Sunshine slows down weight gain
Scientists who looked at the effect of sunlight on mice found that shining UV light at overfed mice slowed their weight gain.
In addition, the mice displayed fewer of the warning signs linked to diabetes, such as abnormal glucose levels and resistance to insulin.
“Our findings are important as they suggest that casual skin exposure to sunlight, together with plenty of exercise and a healthy diet, may help prevent the development of obesity in children,” says Dr Shelley Gorman, of the Telethon Kids Institute and lead author of the study
A healthy dose of sunshine
The beneficial effects of UV treatment were linked to a compound called nitric oxide, which is released by the skin after exposure to sunlight. Previous studies in people have shown that nitric oxide can lower blood pressure after exposure to UV lamps.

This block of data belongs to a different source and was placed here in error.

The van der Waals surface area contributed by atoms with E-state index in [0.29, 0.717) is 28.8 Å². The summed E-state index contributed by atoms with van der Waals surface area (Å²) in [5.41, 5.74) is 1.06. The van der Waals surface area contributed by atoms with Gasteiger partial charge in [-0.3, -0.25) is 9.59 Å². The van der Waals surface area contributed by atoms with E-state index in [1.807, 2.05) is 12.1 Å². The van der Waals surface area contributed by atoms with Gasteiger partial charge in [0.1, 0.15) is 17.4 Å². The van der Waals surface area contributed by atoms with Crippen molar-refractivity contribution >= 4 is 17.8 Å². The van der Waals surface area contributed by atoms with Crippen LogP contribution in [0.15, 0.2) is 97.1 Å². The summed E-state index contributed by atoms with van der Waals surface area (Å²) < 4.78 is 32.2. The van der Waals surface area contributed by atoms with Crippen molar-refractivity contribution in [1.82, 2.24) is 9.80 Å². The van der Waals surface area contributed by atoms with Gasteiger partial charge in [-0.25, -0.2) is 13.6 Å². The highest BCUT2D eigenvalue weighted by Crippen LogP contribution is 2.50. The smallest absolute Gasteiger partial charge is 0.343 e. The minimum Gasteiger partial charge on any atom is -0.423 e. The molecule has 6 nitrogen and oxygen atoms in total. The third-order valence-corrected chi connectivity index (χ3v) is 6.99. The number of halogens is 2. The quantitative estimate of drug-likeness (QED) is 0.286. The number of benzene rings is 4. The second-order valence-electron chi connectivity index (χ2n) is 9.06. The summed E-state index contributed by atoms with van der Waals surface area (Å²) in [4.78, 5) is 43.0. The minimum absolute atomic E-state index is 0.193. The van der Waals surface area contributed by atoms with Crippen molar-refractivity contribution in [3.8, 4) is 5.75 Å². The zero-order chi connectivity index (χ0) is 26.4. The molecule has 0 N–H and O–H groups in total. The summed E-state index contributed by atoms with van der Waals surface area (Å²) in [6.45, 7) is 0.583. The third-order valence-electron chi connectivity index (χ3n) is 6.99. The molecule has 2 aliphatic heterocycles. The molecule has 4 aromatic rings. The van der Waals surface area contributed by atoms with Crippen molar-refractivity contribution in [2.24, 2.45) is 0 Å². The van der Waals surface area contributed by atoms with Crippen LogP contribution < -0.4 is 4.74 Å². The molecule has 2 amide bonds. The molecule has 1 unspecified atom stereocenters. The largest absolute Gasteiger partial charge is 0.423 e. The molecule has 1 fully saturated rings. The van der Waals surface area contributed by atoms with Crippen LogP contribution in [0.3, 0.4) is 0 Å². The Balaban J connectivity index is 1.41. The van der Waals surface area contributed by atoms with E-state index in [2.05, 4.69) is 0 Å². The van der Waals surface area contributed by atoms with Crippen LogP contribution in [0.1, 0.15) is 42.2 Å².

The team says the new findings add to the growing body of evidence that supports the health benefits of moderate exposure to the sun’s rays.
“We know from epidemiology studies that sun-seekers live longer than those who spend their lives in the shade. Studies such as this one are helping us to understand how the sun can be good for us. We need to remember that skin cancer is not the only disease that can kill us and should perhaps balance our advice on sun exposure,” says Dr Richard Weller, Senior Lecturer in Dermatology at the University of Edinburgh.